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An Elephant Sitting Still (2018) Dir. Hu Bo - Review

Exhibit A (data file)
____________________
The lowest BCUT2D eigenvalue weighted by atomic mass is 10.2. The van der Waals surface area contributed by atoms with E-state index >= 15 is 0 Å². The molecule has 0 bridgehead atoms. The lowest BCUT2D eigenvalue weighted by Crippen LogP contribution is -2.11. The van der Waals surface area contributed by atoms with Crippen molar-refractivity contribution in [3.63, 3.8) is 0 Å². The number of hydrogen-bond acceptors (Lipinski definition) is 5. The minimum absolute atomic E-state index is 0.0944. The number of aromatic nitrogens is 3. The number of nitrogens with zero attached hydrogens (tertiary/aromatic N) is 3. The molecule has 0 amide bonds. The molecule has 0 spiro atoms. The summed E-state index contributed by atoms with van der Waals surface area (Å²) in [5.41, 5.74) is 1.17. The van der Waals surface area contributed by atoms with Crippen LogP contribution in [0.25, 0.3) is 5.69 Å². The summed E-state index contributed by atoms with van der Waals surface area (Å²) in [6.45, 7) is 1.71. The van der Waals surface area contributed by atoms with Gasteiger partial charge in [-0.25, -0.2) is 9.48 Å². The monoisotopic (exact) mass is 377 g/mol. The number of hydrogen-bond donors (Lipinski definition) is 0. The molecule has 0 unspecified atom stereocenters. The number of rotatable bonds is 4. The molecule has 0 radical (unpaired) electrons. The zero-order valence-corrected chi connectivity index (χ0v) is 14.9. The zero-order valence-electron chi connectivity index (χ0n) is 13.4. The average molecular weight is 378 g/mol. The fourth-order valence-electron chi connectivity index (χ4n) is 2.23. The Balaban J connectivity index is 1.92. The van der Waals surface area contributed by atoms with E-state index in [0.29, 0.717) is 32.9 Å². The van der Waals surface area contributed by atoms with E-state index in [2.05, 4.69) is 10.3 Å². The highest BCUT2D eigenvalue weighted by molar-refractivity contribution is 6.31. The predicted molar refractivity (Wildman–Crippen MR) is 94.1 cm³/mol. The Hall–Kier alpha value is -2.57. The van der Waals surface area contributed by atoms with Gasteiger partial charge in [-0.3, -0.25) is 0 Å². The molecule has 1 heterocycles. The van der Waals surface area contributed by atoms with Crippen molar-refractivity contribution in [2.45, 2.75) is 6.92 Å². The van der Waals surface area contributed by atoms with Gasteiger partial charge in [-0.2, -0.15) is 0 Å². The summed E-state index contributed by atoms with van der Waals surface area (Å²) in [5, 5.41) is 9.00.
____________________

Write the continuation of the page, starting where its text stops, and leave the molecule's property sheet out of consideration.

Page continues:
In regards to what most people would consider acceptable and enjoyable, Bela Tarr has always been someone whose films are (literally) inaccessible and unenjoyable. With the works of Werckmeister Harmonies and Satantango being hailed as hallmarks of cinema by a niche group of individuals, it isn't hard to see how his unique works would find an audience given their material and aesthetics. They are transcendit pieces that exist in a reality separate from our own, which is ironic given the brutally realistic way they are shot in. Tarr does this by engaging in what is known as Cinema Verite, a documentary style of shooting that is meant to be as realistic as possible (He is also more commonly known as a proponent of slow cinema, but I find it is more important to distinguish the style of shooting he is using rather than the broad movement he is part of). Marked by long takes, lack of cutting, and overall slower camera movements, it finds itself nestled at the very end of the spectrum of slow cinema, the most extreme form of it possible. It's harsh, unwavering and truly hard to watch. There are no other films like a Bela Tarr film, he really does craft his own distinct pieces. However, there's a problem that arises from shooting films in this cold, unemotional manner. They take on a Nihilistic over tone, they become aggressively stylistic and angry and impersonal towards the characters on the screen. The camera loses its love for the subject. It is because of this that Tarr’s works least Werckmeister Harmonies have always been the subject of scrutiny in regards towards being a misanthrope and overall rejecting meaning in his films. This can be highlighted by when he spoke on the overarching meaning of The Turin Horse: “[on A torinói ló (2011)] You are doing always the same thing every day, but every day is a little bit different, and the life is just getting weaker and weaker, and, by the end, disappears. This is what this movie shows you.” Tarr seemed to be missing what most people looked for in cinema with his work: broader meaning. The tools for a realist piece of filmmaking that engaged and gripped the audience with its sincerity and love were there, but he focused in on different aspect of life instead. This isnt to discredit Tarr or even denounce his works, I just find that for what Im looking for in cinema, his student Hu Bo did it differently.